Threat Management

RSA 2015: Cyber-security professionals identify cyber-criminals as biggest threat

The majority of threat actors attacking organisations are cyber criminals. That's the surprising view of hundreds of cybersecurity professionals who completed a landmark survey for ISACA and RSA Conference.

Respondents were drawn from around the world, with 32 percent from North America, 36 percent from Europe and Africa and 20 percent from Asia. Some 80 percent of respondents were members of ISACA.

The findings were presented at an RSA conference session this morning (Wednesday) by Rob Stroud, vice president, strategy and innovation, CA Technologies and international president, ISACA and Fahmida Rashid editor-in-chief, RSA Conference.

Survey respondents were asked which threat actors were exploiting their organisation in 2014. Out of 636 respondents, 290 said cyber-criminals were attacking them, followed closely by 259 who said they were harmed by non-malicious insiders and 255 who said they were being targeted by hackers (note: respondents could tick more than one box for this question).

Stroud told that he was surprised that cyber criminals were seen as the number one threat. “It's something we hear about and read about but in the last year we have really started to see a focus or concentration of criminals using cyber as a vehicle to attack organisations and individuals,” he said.

He believes that those who are now using cyber as an attack vector would previously have targeted organisations through other means.

Survey respondents identified phishing and malware as the most popular initial means of attack on organisation, an indication that the industry still needs to work on some of the fundamentals of security.

The motivation for attacks is believed to be financial gain. Out of 741 people who answered this question, 33 percent said financial gain was the motivation for attacks, followed by disruption of service (24 percent) and intellectual property  theft (19 percent).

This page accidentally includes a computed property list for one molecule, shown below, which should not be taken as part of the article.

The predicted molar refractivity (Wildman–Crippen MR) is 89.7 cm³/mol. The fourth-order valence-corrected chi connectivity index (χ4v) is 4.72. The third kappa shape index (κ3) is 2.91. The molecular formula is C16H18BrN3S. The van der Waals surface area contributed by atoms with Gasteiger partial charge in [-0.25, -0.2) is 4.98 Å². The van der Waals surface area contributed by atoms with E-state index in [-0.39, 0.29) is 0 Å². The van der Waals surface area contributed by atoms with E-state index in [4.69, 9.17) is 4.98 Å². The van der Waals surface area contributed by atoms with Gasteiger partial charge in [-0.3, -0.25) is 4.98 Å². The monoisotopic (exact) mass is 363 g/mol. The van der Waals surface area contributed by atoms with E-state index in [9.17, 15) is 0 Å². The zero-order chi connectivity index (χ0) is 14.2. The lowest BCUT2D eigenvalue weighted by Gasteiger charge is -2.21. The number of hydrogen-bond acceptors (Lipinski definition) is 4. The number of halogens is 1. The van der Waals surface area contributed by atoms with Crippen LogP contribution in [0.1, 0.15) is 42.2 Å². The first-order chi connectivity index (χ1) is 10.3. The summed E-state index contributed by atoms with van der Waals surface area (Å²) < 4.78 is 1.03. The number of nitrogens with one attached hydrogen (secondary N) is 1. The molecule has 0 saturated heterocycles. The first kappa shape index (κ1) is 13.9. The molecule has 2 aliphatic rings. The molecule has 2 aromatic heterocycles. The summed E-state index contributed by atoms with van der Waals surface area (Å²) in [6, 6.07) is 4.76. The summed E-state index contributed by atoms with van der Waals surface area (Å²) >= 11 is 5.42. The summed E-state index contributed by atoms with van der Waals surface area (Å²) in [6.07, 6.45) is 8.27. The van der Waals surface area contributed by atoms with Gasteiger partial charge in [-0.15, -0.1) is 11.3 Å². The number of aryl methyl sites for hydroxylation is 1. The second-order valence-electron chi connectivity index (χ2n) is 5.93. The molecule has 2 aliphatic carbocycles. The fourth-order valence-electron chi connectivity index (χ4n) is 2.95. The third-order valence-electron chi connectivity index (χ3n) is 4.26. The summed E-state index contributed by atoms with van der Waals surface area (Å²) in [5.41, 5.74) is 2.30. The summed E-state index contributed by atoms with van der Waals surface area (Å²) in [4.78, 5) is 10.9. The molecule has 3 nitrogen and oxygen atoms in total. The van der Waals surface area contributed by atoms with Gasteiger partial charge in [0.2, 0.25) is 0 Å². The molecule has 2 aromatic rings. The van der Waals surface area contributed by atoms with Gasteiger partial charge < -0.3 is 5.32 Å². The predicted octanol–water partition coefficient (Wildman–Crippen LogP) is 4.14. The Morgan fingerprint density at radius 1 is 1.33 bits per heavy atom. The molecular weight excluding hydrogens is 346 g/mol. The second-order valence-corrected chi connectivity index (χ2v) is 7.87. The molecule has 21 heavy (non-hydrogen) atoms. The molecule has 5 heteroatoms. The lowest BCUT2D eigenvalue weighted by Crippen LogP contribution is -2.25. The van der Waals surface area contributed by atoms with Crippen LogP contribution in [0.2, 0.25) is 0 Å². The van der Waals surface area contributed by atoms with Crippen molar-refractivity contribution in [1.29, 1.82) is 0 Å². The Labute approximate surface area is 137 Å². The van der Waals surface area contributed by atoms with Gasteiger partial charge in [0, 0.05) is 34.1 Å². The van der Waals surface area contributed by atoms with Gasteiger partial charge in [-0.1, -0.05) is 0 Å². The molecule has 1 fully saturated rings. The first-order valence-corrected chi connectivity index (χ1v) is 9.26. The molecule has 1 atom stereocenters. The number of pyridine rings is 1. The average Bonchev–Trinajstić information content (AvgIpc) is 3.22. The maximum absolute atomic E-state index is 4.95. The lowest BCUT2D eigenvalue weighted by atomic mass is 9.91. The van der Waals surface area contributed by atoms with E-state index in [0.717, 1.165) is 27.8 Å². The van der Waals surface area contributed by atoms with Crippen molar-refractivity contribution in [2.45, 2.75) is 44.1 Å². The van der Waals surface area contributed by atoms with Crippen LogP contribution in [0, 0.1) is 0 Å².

More than 90 percent of respondents said that their organisation had experienced a loss of one or more mobile devices in 2014.

A big issue identified in the survey was the lack of trust that in the capabilities of the cyber-security teams. Nearly 13 percent of respondents said they were not comfortable with their team's ability to detect and respond to incidents while a further 41 percent replied they had confidence in them but only to deal with simple issues.

“What's happening with increased attacks and increased reporting, organisations aren't exactly losing trust but questioning the security posture and investment,” Stroud told SC.

“That's both a good thing and a bad thing. A good security professional will use this as an opportunity to up their investment,” he said. “So I actually see this as an opportunity – if your organisation is asking questions, it's an opportunity to realign, reinvest and refocus.”

Recruitment of staff was another key problem identified by the survey, with 43 percent out of 926 respondents reporting it takes three to six months to fill a security position and 10 percent saying they cannot fill one or more positions.

“Fundamentally it's a skills gap. Organisations want to employ qualified, skilled candidates and the skills that these people have is a combination of incident response, business continuity, forensics as well as traditional security skills,” he said.

Despite good salaries and good career prospects in cyber-security, the shortage of staff won't be solved overnight because of the time it takes to gain those qualifications, he said.

This article originally appeared on SC Magazine UK.

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